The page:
Getting Around the District

Houston’s scenic Museum District is nestled along oak-lined boulevards just south of downtown. The blocks of the district run both north and south of Hwy. 59, with Main, Caroline and W. Alabama streets the key thoroughfares.

There are numerous ways to experience the fascinating destinations of the Museum District. You can walk, bike, drive or hop on a train or bus – or any combination of those. Cyclists can ride their own bikes or check out share bikes at one of the area B-cycle stations. On a pleasant day, drivers may want to park once and walk to multiple museums to take in the scenery.

METRORail is a handy option for most of the 20 museums in the Museum District. Fourteen museums are within just four blocks of a rail stop. “METRO makes it easier for residents and visitors to experience Houston’s art and the amenities surrounding our Museum District,” says Margaret O’Brien Molina, Sr. Media Specialist at METRO. “The pressure of trying to drive and find parking is something our riders are happy to forego. METRORail stations are conveniently located near the most popular areas and link with bus service, if you want to extend your trip. So, it’s a win-win situation — trains arrive on-schedule at predictable locations, and you still have the option to venture out by bus.”

With several B-Cycle stations located within close proximity the Museum District, area visitors can check out share bikes to pedal from museum to museum. “We have four stations from the Menil to Hermann Park, with a total of 48 bikes,” says Baker Goldsmith, Houston B-cycle’s marketing and events manager. “All of the other stations are a short ride away.”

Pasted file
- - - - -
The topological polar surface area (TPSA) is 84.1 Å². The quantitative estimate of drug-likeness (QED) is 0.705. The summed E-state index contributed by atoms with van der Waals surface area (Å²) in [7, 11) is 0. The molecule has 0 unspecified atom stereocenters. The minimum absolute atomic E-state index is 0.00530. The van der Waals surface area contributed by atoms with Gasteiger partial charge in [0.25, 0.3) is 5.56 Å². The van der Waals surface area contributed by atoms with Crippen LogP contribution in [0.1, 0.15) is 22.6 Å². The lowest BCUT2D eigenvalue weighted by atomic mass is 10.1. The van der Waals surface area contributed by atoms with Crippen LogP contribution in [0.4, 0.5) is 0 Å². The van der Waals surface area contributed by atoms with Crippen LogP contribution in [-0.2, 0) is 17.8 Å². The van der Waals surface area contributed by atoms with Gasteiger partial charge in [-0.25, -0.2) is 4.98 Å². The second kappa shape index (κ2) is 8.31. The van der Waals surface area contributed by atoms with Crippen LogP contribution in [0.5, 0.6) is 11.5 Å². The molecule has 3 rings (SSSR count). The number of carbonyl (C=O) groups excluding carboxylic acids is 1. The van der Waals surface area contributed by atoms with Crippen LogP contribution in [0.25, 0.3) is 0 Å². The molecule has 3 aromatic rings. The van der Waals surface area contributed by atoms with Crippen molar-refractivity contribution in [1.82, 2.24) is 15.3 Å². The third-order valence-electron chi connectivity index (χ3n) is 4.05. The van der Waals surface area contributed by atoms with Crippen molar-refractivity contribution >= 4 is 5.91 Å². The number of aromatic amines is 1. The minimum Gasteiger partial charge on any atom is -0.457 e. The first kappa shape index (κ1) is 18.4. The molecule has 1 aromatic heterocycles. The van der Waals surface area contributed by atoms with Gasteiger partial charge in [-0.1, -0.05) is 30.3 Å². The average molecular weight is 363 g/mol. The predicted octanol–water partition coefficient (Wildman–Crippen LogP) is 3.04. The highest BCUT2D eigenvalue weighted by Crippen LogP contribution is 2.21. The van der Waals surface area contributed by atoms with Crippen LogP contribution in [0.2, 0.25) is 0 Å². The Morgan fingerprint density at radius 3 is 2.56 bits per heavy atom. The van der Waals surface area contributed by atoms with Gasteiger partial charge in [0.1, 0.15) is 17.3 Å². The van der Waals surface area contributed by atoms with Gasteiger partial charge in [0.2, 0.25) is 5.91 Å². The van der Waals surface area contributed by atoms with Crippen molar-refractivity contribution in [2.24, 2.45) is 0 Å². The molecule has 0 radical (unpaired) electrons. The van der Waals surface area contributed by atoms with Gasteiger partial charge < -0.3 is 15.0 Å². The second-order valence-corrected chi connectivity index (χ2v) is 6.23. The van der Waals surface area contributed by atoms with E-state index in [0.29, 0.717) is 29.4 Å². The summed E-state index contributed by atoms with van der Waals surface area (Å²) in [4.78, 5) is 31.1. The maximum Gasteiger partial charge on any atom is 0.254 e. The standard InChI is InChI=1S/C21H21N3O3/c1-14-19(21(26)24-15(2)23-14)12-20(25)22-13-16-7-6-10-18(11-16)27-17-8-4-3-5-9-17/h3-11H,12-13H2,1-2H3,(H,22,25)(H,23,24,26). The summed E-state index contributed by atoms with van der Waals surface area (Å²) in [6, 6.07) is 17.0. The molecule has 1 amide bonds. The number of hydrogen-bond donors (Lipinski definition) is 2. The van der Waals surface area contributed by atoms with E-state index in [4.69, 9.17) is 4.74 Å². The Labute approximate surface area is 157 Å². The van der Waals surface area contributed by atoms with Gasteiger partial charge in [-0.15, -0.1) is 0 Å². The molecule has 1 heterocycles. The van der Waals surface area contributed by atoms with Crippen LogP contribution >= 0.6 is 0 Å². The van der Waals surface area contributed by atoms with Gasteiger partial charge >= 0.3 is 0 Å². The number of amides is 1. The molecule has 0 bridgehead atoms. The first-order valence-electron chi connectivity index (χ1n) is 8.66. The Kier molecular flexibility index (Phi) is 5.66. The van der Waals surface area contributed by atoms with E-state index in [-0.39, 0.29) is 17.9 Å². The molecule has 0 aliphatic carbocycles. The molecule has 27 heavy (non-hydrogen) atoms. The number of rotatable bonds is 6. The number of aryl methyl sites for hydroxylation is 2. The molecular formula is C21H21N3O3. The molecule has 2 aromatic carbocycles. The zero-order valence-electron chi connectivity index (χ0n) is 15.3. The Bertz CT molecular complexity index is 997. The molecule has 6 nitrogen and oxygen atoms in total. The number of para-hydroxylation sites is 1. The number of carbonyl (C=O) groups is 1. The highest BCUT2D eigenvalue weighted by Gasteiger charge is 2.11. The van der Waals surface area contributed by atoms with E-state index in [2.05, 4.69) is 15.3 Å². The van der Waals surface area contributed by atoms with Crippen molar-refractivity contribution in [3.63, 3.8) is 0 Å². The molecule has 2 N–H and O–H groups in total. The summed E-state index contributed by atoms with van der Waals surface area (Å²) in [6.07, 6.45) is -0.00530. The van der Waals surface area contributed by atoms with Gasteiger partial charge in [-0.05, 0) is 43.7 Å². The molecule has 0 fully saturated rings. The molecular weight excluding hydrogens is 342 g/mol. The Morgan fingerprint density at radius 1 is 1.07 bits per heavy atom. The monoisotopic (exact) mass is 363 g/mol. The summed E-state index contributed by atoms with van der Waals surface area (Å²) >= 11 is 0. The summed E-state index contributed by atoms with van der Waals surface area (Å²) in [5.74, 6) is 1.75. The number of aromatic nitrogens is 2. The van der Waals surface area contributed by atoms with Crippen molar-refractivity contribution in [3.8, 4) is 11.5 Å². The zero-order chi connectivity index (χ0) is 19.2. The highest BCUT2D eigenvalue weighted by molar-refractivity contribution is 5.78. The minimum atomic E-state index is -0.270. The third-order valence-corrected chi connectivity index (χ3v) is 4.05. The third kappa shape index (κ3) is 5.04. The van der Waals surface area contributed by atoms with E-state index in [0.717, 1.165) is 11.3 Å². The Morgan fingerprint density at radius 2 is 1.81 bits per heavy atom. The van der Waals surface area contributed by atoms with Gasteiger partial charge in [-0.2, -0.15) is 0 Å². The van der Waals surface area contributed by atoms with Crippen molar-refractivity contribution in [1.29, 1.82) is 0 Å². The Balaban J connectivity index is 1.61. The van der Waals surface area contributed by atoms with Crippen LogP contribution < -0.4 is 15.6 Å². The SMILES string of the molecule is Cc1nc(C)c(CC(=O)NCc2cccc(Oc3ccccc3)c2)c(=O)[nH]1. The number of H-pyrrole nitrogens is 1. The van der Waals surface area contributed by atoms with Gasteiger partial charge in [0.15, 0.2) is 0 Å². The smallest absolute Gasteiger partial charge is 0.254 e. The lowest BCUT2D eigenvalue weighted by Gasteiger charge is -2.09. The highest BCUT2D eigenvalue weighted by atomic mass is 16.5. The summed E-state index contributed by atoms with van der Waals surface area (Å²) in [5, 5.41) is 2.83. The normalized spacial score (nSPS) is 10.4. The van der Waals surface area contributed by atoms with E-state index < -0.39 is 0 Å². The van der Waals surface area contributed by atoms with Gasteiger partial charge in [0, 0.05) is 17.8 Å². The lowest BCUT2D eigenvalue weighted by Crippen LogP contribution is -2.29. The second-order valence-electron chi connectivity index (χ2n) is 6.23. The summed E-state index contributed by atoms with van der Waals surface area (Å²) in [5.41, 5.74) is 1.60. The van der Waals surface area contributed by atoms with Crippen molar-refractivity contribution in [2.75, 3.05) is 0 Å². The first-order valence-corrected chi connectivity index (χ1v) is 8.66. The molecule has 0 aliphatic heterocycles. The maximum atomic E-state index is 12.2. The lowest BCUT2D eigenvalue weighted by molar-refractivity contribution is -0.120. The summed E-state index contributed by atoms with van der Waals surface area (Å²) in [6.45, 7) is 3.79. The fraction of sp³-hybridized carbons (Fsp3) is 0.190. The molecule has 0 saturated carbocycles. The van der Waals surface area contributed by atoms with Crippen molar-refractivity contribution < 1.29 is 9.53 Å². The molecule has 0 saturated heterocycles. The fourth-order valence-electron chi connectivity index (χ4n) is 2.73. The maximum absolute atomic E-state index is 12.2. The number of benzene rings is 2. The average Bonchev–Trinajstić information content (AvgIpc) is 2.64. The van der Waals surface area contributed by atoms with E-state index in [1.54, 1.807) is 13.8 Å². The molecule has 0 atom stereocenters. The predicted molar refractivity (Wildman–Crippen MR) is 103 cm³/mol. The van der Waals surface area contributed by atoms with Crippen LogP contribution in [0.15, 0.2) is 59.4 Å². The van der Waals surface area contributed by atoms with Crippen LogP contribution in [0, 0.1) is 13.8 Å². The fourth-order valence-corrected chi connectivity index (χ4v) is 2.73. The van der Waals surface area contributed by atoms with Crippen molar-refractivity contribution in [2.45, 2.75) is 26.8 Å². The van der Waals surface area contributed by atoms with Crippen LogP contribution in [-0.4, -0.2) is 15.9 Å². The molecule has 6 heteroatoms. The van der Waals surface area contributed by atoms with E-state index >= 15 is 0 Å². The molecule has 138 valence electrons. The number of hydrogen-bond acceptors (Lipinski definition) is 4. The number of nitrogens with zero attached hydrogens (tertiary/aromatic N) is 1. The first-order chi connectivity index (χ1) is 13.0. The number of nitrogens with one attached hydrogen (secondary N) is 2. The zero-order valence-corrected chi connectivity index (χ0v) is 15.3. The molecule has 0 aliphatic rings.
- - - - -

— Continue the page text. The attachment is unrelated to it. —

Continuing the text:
If you’ve never tried B-Cycle, getting started is fast and easy. “You can walk right up to any of our 29 kiosks and check out a bike immediately,” says Goldsmith. “All you need is a credit card to purchase your daily pass.” Regular users may prefer to purchase an annual or weekly pass, via the Houston B-Cycle website. Note that riders are strongly encouraged to bring their own helmets, which are not provided at kiosks.

“What makes B-cycle so convenient is that it’s there when you need it, but once you dock the bike, you walk away and forget about it,” says Goldsmith. “Unlike a bus, a train or a cab, you don’t have to wait or depend on a schedule. What makes it so fun is being able to see and enjoy the city with flexibility and freedom. On the way from point A to point B, you can easily stop to grab a coffee, check out a cool shop you see on the way, or pause to enjoy the scenery. Especially in the Museum District, with so much to see and explore, you can always find some unexpected fun.”

Whether you have your own bike or opt for a B-Cycle, you and your bike can hop on a train or bus, to cover more ground. “We now have a great bike option in Houston with bike racks on all our local buses,” says METRO’s Margaret O’Brien Molina. “This lets the rider get to some of those areas, like along the bayou, where they can enjoy the outdoors and then maybe board their bike on a train or a bus and head for the museums or vice versa. We’ve got a new B-Cycle bike share stand at METRO’s Downtown Transit Center headquarters where you can rent a bike for the day – and get a train or a bus. That opens up new possibilities.” Learn more about METRO’s services by visiting the Rider Tools section of their site,


Written by Sandra Cook